Ordinary Time: July 17th
Friday of the Fifteenth Week of Ordinary Time
Other Commemorations: St. Alexis (RM); Blessed Carmelite Martyrs of Compiegne, Virgin and Martyrs (RM) ; Other Titles: Blessed Teresian Martyrs of Compiègne
St. Alexius was an Eastern saint whose veneration was transplanted from the Byzantine empire to Rome, whence it spread rapidly throughout western Christendom. Together with the name and veneration of the Saint, his legend was made known to Rome and the West by means of Latin versions based on the form current in the Byzantine Orient. He was famous for his extraordinary self-denial. Before the reform of the General Roman Calendar today was his feast.
St. Alexis or Alexius
Today, July 17, we celebrate the feast day of Saint Alexis (also known as Saint Alexius, died 404), “Man of God.” Saint Alexis lived in poverty and service to the poor, despite wealthy upbringing and worldly opportunity. His faith and piety was attested to by the Blessed Virgin, who spoke through a holy painting, revealing him to be a “Man of God” to those who regarded him as a beggar. The life of Saint Alexis reminds us that appearances are not what is important to the Lord, but rather the holy fire burning within the heart and soul of the faithful.
Alexis was born in Rome, into a holy and pious family. His parents, Euphemianus and Aglais, wealthy and noble, had for some time taken great pity on the poor, and distributed both food and clothing to those in need on a daily basis. From a young age, Alexis imitated his parents, spending hours reading the Holy Scriptures, fasting strictly, distributing alms, and engaging in acts of penance and mortification (such as wearing a hair shirt beneath his fine clothing). He recognized and reported to his parents his calling to serve the Lord, but they had already arranged a marriage to a beautiful and virtuous young woman. Obediently, he agreed to marry, but upon his wedding night, left his bride after giving her his ring and belt, saying, “Keep these things, Beloved, and may the Lord be with us until His grace provides us with something better.”
Alexis disguised himself, leaving his homeland, and sailing East. He arrived in the city of Edessa in Syria, where he sold his remaining belongings (distributing them to the poor) and took up residence beside the Church of the Most Holy Theotokos (Mary, Mother of God). There, he begged for alms, which in turn he bought bread with to feed the aged and infirm. On Sundays he spent the day in the church, receiving the Eucharist, and praying in earnest. His parents sought him everywhere, dispatching servants throughout Europe and the East, but none could find him. Those sent to Edessa could not recognize him without his fine clothing. Plus, he had aged considerably, his body shrunken from fasting, and his former youth and vigor erased by long days and nights of begging. Alexis was thankful, and raised a prayer of thanksgiving to the Lord, that his own servants had given him alms, saying "I thank Thee, O Lord, who hast called me and granted that I should receive for Thy name's sake an alms from my own slaves. Deign to fulfill in me the work Thou hast begun."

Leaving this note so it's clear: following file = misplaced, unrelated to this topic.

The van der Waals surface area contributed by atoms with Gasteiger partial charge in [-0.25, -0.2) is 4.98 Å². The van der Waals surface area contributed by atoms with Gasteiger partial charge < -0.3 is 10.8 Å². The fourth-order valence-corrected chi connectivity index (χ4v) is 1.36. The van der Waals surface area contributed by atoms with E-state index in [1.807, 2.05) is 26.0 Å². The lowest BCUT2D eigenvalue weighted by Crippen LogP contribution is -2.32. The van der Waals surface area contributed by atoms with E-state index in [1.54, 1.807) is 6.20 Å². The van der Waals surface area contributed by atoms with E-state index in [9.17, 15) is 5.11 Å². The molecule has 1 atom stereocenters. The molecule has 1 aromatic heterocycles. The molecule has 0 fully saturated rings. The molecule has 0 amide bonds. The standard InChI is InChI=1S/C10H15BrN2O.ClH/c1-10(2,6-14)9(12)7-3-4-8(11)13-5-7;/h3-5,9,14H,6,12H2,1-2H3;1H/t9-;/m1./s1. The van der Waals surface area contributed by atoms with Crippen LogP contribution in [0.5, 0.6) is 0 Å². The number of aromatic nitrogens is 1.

Saint Alexis lived in Edessa for seventeen years, during which time Our Blessed Mother revealed his true holiness. One morning, in the church, an icon of the Theotokos spoke to the sacristan as he readied the altar for Mass. She said, “Lead into My church that Man of God, worthy of the Kingdom of Heaven. His prayer rises up to God like fragrant incense, and the Holy Spirit rests upon him.” The sacristan searched, but could not find any many that fit the description of the Holy Mother. Confused and frustrated, he prayed to Mary, begging clarity. Again, a voice from the icon spoke, proclaiming the beggar who sat in the church portico to be the Man of God. The sacristan, despite his misgivings, brought Saint Alexis into the church, and many began to recognize him and praise him thereafter.
Having attracted unwanted attention, and wishing to return to his life of humility and poverty, Alexis left Edessa, boarding a ship for Cilcia, his intended destination the Church of Saint Paul in Tarsus. However, the plan of the Lord is mighty, and a storm forced the ship to dock in Italy. So close to the home of his parents, Alexis traveled by foot to Rome, and took up residence in his own home, beneath the stairs of the grand house he had grown up in. Euphemianus, not recognizing his own son, provided the beggar with a cell in which to live, and ordered that he be given daily rations from the dinner table. Alexis, for his part, lived in humility and prayer, fasting and contemplating the Word of God, enduring the constant jeering and insults at the hands of the servants. He also endured the constant weeping of his wife, whose pain tormented him each day. The only times he left his cell were to attend Mass and teach the local children about the Lord and the faith.
Saint Alexis lived in his family home for seventeen more years, until his death, which the Lord revealed to him in advance. On the day of his death, he took pen and paper, writing a note of apology and begging for forgiveness for the earthly pain he had caused his wife and parents. That day, the day of his death, heavenly voices spoke at Masses offered throughout the city—one to Archbishop Innocent saying, “On Friday morning, the Man of God comes forth from the body. Have him pray for the city, that you may remain untroubled.” Those present were terrified, falling to the ground upon hearing the heavenly voice. Upon recovering, they searched the city, but were unable to locate humble Alexis, living under the stairs in his father’s courtyard. A second voice was heard by the Pope, while serving Mass in the Church of Saint Peter. The voice spoke, “Seek the Man of God in the house of Euphemianus.” Many traveled to the house, including the Pope and Emperor, but Alexis was found to be dead. His face was transformed into that of a angel, his youth and vigor restored and enhanced. In his hand, he clasped his final note, but it was unable to be pried free until the Pope and Emperor—addressing him as if he were alive—asked to read it.